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Safety concerns about calcium supplements just won't go away.

A few months ago, a study seemed to dispel earlier fears that taking these popular pills could boost your risk of developing heart disease. The widely reported research, published in the American Journal of Clinical Nutrition, found no link between calcium intake and the buildup of calcium in the arteries of the heart, known as coronary artery calcification. Some experts had speculated that excess calcium from supplements contribute to plaque deposits that can form clots in the blood vessels, triggering a heart attack.

But in the past two weeks, two new research papers have once again raised the spectre of heart troubles in those who take supplements.

One of the studies, published last week in the journal JAMA Internal Medicine, found a high intake of calcium from supplements was associated with an increased risk of death from cardiovascular disease in men, though not in women.

The study, led by Qian Xiao of the U.S. National Cancer Institute in Bethesda, Md., is based on a review of data from more than 388,000 men and women, aged 50 to 71, who were followed for an average of 12 years. When the participants were recruited for the study, they filled out detailed surveys, which included questions about supplements.

Men who were taking 1,000 milligrams supplement had an increased risk of death by the end of the study compared with men who weren't using the pills.

The other study, which was released this week, found that a high intake of calcium (from diet and supplements) is associated with a higher risk of death from all causes in women, but cardiovascular disease in particular, compared with females with lower calcium intakes.

Researchers from Uppsala University in Sweden studied more than 61,000 women – born between 1914 and 1948 – for an average of 19 years in order to come to their conclusions which were published at, the online version of what was formally known as the British Medical Journal.

So it doesn't look good for people who pop calcium supplements on a regular basis.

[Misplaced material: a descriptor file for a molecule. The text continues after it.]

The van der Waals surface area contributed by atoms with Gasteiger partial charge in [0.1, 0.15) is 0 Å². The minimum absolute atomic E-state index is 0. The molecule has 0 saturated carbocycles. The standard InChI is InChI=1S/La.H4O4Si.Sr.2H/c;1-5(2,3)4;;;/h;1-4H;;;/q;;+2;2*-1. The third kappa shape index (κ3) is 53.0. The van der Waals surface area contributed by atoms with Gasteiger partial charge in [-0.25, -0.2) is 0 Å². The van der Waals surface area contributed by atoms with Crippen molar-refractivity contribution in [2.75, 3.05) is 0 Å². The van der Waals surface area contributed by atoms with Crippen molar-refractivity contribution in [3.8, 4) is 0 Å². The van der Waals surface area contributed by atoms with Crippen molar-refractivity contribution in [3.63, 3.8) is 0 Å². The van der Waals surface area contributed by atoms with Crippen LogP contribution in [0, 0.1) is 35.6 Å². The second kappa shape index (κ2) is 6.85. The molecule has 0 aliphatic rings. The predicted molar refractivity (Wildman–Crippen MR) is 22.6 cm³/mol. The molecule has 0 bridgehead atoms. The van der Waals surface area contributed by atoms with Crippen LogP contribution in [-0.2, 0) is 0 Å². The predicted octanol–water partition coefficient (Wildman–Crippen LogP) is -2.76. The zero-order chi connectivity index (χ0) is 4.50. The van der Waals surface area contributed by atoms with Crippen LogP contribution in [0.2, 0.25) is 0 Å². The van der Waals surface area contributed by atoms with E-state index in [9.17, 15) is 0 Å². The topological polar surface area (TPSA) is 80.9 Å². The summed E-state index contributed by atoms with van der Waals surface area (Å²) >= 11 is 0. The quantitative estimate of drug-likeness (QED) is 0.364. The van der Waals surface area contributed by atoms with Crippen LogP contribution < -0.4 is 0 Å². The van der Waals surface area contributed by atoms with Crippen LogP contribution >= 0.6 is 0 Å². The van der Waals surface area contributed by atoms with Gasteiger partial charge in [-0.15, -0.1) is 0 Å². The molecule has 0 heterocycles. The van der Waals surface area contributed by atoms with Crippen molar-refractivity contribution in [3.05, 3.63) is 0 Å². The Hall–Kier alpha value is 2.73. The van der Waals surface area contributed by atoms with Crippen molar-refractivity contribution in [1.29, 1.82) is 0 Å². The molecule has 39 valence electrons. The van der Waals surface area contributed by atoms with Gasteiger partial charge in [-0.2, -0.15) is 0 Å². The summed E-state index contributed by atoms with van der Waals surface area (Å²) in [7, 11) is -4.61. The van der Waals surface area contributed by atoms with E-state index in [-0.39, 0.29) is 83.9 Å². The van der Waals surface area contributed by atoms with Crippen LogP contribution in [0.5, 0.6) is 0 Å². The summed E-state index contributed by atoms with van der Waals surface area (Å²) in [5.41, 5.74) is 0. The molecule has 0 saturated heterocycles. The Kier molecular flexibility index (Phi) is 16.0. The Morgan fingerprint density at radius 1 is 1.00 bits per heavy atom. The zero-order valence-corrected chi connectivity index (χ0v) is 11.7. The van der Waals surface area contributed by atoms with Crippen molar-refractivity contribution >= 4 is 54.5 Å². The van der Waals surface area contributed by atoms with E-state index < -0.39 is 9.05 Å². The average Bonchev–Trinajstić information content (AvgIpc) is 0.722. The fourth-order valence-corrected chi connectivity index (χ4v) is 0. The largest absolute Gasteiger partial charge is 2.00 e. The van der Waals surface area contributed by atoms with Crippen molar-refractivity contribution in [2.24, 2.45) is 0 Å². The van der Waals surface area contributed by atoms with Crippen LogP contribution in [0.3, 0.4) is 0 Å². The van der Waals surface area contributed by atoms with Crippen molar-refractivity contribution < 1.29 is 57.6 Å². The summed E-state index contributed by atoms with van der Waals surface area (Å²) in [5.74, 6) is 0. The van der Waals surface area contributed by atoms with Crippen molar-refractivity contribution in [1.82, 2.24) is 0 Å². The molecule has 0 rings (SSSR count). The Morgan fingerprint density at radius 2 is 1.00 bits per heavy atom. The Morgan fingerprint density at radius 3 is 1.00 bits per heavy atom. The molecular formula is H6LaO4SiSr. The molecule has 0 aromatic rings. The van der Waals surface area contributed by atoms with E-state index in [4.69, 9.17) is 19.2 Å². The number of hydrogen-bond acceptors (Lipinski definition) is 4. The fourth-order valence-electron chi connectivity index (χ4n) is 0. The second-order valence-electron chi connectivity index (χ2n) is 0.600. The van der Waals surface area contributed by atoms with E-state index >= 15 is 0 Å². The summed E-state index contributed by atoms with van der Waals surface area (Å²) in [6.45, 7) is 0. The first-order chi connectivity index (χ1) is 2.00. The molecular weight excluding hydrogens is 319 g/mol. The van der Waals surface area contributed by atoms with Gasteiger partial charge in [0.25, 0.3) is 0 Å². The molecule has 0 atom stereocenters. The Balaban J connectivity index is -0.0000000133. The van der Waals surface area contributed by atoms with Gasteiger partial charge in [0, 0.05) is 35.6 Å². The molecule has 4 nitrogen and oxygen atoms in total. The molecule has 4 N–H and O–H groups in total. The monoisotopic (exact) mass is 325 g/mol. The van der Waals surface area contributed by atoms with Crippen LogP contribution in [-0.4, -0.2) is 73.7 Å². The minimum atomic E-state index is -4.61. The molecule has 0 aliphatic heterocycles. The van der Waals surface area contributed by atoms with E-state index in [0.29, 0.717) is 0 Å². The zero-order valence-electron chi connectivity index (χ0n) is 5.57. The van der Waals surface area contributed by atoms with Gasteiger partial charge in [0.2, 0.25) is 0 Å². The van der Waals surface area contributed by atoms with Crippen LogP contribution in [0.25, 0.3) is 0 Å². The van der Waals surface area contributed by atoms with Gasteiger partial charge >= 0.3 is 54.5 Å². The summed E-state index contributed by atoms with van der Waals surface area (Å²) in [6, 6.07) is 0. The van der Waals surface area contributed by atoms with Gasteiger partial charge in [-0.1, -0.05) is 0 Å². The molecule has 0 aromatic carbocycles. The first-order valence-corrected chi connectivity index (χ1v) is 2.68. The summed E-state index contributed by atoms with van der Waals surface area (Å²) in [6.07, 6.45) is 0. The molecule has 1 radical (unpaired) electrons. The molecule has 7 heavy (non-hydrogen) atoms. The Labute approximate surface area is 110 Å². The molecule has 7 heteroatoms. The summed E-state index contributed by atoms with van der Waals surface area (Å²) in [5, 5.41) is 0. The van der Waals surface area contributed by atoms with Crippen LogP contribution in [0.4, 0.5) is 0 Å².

But keep in mind that neither one of these latest studies actually proves taking supplements can cause heart disease.

"Our study is based on observation – it is not designed to determine cause and effect," Xiao said in an interview with USA Today. "Although we observed an increase risk of death from heart disease in men, we cannot say for sure it was a result of using supplements containing calcium."

Furthermore, the researchers can't yet explain why supplements may elevate the odds of developing cardiovascular diseases. "We speculate, with support from experimental evidence, that the mechanism might be mediated by suppression of the endogenous production of active vitamin D metabolites and influences on other calcium regulating hormones," Karl Michaelsson , the lead researcher of the Swedish study, said in an e-mail. That, of course, still needs to be proven.

What are people supposed to do while scientists attempt to come up with definitive answers? After all, calcium plays a key role in bone health and is involved in a variety of biological functions.

"Calcium is needed to grow strong bones, but the question is where we have a threshold of sufficient intake and at what intake levels we might reach deleterious effects. In general, I see no need to have an intake higher than 1,000 milligram a day, and a calcium intake of 600 to 700 mg per day seems to be sufficient to meet the needs of the skeleton," Michaelsson said.

"If you eat a normal well-balanced diet, there is no need for extra calcium by supplements," he added.

That point of view was echoed in a commentary published in JAMA Internal Medicine, which reassuringly states: "A safe alternative to calcium supplements is to consume calcium-rich foods."

Still, for some people that may be easier said than done. Better to consult with your doctor or a dietitian.

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